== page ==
Jesus Creed

Dragons.jpgIt struck me the other day, when walking from one room to another in my home, that James Emery White’s , in his new book ( Christ Among the Dragons: Finding Our Way Through Cultural Challenges), is addressing largely the same questions that Brian McLaren is addressing in his newest book.

White’s book represents an attempt to renew a vigorous evangelicalism, and it also represents a renewed commitment to classic evangelical themes.
Is the classical evangelical paradigm viable in our culture?
Like evangelism, which is the subject of chp 4, and White’s church is about 70% drawn from the unchurched.
What are some good strategies you are seeing today to gain the attention of and find a hearing with and even speaking into the unchurched? What percent of your church comes from the unchurched?
He begins by observing the rise of mosques and the growth of Mormons, and he envelops this with the rise of spirituality and the yearning for religious experience. He quotes the famous line that many want religious emotion today without wanting religious belief. I saw this perfectly illustrated in a book by a well-known Irish journalist: John Waters, Lapsed Agnostic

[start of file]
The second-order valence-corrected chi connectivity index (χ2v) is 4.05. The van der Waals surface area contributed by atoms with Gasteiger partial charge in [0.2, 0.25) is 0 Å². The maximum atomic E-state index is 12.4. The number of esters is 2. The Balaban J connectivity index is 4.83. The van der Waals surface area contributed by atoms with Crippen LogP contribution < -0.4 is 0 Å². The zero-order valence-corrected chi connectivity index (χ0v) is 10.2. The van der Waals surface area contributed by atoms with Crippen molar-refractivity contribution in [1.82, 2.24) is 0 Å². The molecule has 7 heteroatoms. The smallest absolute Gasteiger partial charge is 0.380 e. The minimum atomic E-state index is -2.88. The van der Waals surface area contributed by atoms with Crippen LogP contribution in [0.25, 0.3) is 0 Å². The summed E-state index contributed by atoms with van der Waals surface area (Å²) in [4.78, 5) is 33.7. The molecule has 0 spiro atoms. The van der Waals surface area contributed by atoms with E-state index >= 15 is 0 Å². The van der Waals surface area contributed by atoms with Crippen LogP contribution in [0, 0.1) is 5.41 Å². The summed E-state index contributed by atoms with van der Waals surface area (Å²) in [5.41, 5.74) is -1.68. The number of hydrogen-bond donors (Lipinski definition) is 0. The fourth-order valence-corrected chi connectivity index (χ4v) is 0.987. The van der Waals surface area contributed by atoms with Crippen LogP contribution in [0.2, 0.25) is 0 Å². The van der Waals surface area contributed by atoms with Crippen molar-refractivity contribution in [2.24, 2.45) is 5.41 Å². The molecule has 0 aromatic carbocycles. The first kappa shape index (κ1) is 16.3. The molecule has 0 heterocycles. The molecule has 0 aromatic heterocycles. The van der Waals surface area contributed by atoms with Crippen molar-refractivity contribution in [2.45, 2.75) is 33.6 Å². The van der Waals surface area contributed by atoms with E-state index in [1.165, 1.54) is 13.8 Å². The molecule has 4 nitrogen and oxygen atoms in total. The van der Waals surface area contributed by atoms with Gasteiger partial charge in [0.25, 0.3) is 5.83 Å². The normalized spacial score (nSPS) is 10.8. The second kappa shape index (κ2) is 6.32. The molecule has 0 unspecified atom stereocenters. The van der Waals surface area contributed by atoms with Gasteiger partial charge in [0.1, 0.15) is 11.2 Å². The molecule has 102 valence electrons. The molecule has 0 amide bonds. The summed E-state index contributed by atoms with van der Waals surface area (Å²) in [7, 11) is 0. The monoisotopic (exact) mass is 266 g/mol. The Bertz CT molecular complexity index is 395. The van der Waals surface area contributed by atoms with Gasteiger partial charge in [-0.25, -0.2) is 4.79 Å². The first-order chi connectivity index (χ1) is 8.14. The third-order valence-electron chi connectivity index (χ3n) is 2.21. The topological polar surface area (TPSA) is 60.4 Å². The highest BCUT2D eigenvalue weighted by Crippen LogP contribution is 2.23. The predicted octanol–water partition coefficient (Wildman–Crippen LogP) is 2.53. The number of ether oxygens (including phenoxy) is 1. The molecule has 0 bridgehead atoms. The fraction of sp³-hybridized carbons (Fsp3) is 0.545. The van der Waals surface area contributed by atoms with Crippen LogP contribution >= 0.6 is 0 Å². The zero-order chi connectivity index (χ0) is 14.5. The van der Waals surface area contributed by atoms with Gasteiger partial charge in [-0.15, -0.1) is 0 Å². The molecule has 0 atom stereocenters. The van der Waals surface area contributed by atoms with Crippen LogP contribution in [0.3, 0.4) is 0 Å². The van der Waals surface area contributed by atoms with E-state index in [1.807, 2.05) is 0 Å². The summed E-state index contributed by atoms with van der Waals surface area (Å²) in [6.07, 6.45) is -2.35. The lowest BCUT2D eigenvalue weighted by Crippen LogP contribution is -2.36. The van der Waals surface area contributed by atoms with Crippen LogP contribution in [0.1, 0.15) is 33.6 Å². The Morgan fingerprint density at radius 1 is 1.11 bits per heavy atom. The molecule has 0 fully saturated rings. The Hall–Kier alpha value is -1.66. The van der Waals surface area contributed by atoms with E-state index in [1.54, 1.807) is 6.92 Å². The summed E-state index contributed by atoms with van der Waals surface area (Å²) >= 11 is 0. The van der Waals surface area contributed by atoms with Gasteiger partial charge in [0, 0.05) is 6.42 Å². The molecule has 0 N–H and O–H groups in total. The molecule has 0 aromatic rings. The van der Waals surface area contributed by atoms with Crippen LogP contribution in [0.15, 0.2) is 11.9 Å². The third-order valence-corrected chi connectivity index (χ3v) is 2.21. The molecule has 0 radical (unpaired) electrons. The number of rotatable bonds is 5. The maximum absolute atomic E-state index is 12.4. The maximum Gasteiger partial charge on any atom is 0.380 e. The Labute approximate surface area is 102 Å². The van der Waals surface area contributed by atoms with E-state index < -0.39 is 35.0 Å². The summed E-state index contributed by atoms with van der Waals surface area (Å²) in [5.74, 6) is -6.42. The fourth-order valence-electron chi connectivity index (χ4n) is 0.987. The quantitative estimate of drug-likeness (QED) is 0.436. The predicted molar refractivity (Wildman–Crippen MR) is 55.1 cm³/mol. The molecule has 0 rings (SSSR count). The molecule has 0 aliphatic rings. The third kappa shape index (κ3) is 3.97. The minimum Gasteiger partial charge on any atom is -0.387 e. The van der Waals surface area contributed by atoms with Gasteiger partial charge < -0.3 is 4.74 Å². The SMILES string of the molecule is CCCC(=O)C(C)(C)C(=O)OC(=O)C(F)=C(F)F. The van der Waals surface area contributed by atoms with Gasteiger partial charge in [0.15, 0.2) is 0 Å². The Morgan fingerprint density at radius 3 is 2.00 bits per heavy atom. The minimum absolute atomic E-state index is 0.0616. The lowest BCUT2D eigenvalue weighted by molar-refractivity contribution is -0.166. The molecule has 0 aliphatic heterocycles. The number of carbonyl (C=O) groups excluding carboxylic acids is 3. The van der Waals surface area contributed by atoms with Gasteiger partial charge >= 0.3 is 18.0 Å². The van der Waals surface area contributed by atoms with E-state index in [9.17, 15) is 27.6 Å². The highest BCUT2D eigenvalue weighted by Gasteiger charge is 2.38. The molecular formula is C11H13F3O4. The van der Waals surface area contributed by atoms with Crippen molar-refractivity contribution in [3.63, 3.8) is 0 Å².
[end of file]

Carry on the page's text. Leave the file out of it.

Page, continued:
. Waters finds religious feeling, in an almost Schleiermacherian sense, to be the essence of religion and belief in God. 
Anyway, in such a culture of post-Christian (and post-evangelical) yearning, which he calls “metrospirituality,” and under the condition of an almost non-issue of religion, James Emery White makes an appeal to evangelize. He does so under two major terms: passivity (few seem to care or think evangelism matters and he appeals to the concept of hell as a wake-up call) and hostility (an increasing number of Christians not only do not care but are aggressively or actively hostile to anyone other than their own kind).
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